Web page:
The lack of color emphasizes the absence of hope in a rural region that has been devastated by the failure of its factories, farms, and subsequent deterioration of life in small towns. It’s no wonder, then, that some of the poor souls the Grants encounter along the way seize upon Woody’s pipe dream as a way of alleviating their own misery.

Bruce Dern’s performance is destined to be remembered during awards season. Nebraska is a lighthearted character study which, ironically, offers a cold sober look at the downsizing of America’s midwest.

Excellent (****). Rated R for profanity. Running time: 115 minutes. Distributor: Paramount Pictures.

 

December 11, 2013

Nelson “Madiba” Mandela (Idris Elba) secretly started writing his autobiography Long Walk to Freedom while still serving what he had every reason to believe would be a life

IF FIGHTING FOR THE END OF APARTHEID IS TREASON, THEN FIND ME GUILTY: Nelson Mandela (Idris Elba, center in focus) was tried and convicted for treason for attempting to break the rule of apartheid that was imposed on the black population of South Africa. While he was imprisoned, his cause was taken up by groups all over the world, and after 27 years in prison, Mandela was pardoned and then became the first black president of the country.

IF FIGHTING FOR THE END OF APARTHEID IS TREASON, THEN FIND ME GUILTY: Nelson Mandela (Idris Elba, center in focus) was tried and convicted for treason for attempting to break the rule of apartheid that was imposed on the black population of South Africa. While he was imprisoned, his cause was taken up by groups all over the world, and after 27 years in prison, Mandela was pardoned and then became the first black president of the country.

sentence on Robben Island. The lawyer-turned-spokesman for the outlawed African National Congress had been convicted of treason for trying to dismantle South Africa’s racist regime.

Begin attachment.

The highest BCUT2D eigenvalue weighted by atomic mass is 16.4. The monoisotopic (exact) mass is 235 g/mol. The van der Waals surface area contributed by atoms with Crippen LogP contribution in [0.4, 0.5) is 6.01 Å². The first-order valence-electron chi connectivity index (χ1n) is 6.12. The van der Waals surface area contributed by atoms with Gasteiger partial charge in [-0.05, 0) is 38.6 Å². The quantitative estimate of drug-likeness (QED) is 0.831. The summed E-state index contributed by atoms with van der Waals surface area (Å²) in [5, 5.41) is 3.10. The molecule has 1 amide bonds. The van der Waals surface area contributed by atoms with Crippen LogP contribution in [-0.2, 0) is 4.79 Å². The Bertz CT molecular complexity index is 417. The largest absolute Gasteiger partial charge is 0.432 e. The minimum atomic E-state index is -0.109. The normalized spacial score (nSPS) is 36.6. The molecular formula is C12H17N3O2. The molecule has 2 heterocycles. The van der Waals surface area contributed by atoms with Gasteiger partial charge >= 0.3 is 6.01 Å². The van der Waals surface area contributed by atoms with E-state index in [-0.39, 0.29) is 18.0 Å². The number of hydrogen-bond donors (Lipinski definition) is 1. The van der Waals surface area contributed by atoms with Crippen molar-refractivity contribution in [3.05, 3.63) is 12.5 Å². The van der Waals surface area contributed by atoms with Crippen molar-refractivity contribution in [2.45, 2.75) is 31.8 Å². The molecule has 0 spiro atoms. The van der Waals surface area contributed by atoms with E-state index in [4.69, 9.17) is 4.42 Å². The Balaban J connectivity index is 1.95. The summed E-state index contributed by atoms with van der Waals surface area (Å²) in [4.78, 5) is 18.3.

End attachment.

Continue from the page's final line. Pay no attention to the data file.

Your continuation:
However, he was freed, after 27 years, when a bloody civil war was on the brink of bringing an end to apartheid. At that point, Mandela assured the apprehensive white minority that despite the fact that, “Fear has made you an unjust and brutal people, when we come to power, there will be no revenge.”

Soon thereafter, he was democratically elected to be the nation’s first black president, and assumed the reins of power in 1994. And that transition to majority rule proved to be smooth — helped by pardons for crimes against humanity that were granted by the Truth and Reconciliation Commission to guilty parties from both sides of the conflict.

Directed by Justin Chadwick, Mandela: Long Walk to Freedom is a biopic chronicling the rise, incarceration, and ultimate redemption of the recently-deceased Nelson Mandela. Versatile British actor Idris Elba exhibits the requisite combination of outrage, dignity, empathy, and steely resolve needed to portray the late leader convincingly.

However, since Mandela is behind bars for most of the movie, much of the action revolves around his wife Winnie’s (Naomie Harris) efforts to raise their children while spearheading the anti-apartheid movement in her husband’s absence. Sadly, the decades-long separation eventually took a toll on their marriage.

This film easily surpasses a biopic covering the same subject called Winnie Mandela, that was released just a couple of months ago. That disappointing movie, co-starring Terence Howard and Jennifer Hudson as Nelson and Winnie, was marred by the protagonists’ atrocious accents as well as a disappointing script.

In contrast, this adaptation of Madiba’s autobiography does justice to his legacy as a freedom fighter and his role as a unifying figure for all of South Africa.

Excellent (****). PG-13 for sexuality, intense violence, disturbing images, and brief profanity. In English, Afrikaans, and Xhosa with subtitles. Running time: 146 minutes. Distributor: The Weinstein Company.

 

December 4, 2013
HEY BRO, YOU BETTER SHAPE UP OR SHIP OUT: Frustrated older brother Russel Blaze (Christian Bale, left) is desperately trying to help his brother, military veteran Rodney (Casey Affleck) turn his life around. Rodney returned from several tours of duty in Iraq suffering from post traumatic stress syndrome and has been unable to successfully make the transition into civilian life.

HEY BRO, YOU BETTER SHAPE UP OR SHIP OUT: Frustrated older brother Russel Blaze (Christian Bale, left) is desperately trying to help his brother, military veteran Rodney (Casey Affleck) turn his life around. Rodney returned from several tours of duty in Iraq suffering from post traumatic stress syndrome and has been unable to successfully make the transition into civilian life.